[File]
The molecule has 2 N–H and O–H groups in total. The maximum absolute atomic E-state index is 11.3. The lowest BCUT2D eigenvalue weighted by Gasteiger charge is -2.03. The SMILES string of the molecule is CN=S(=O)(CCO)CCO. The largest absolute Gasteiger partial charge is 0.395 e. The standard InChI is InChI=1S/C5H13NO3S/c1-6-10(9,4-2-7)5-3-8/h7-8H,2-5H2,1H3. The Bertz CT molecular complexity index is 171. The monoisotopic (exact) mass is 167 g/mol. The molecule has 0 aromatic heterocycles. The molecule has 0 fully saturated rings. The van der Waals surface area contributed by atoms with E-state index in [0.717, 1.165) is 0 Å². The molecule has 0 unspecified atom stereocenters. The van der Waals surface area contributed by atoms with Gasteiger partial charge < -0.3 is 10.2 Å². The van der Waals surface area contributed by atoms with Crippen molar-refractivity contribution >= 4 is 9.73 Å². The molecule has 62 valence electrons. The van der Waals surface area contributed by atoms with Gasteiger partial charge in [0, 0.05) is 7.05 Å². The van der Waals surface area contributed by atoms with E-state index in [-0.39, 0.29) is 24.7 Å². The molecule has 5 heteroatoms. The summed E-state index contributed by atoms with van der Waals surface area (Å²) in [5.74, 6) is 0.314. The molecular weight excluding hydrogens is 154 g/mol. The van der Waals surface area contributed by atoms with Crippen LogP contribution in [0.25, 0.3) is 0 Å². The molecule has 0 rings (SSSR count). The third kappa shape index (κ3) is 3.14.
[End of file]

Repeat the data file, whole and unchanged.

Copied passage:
The molecule has 2 N–H and O–H groups in total. The maximum absolute atomic E-state index is 11.3. The lowest BCUT2D eigenvalue weighted by Gasteiger charge is -2.03. The SMILES string of the molecule is CN=S(=O)(CCO)CCO. The largest absolute Gasteiger partial charge is 0.395 e. The standard InChI is InChI=1S/C5H13NO3S/c1-6-10(9,4-2-7)5-3-8/h7-8H,2-5H2,1H3. The Bertz CT molecular complexity index is 171. The monoisotopic (exact) mass is 167 g/mol. The molecule has 0 aromatic heterocycles. The molecule has 0 fully saturated rings. The van der Waals surface area contributed by atoms with E-state index in [0.717, 1.165) is 0 Å². The molecule has 0 unspecified atom stereocenters. The van der Waals surface area contributed by atoms with Gasteiger partial charge < -0.3 is 10.2 Å². The van der Waals surface area contributed by atoms with Crippen molar-refractivity contribution >= 4 is 9.73 Å². The molecule has 62 valence electrons. The van der Waals surface area contributed by atoms with Gasteiger partial charge in [0, 0.05) is 7.05 Å². The van der Waals surface area contributed by atoms with E-state index in [-0.39, 0.29) is 24.7 Å². The molecule has 5 heteroatoms. The summed E-state index contributed by atoms with van der Waals surface area (Å²) in [5.74, 6) is 0.314. The molecular weight excluding hydrogens is 154 g/mol. The van der Waals surface area contributed by atoms with Crippen LogP contribution in [0.25, 0.3) is 0 Å². The molecule has 0 rings (SSSR count). The third kappa shape index (κ3) is 3.14.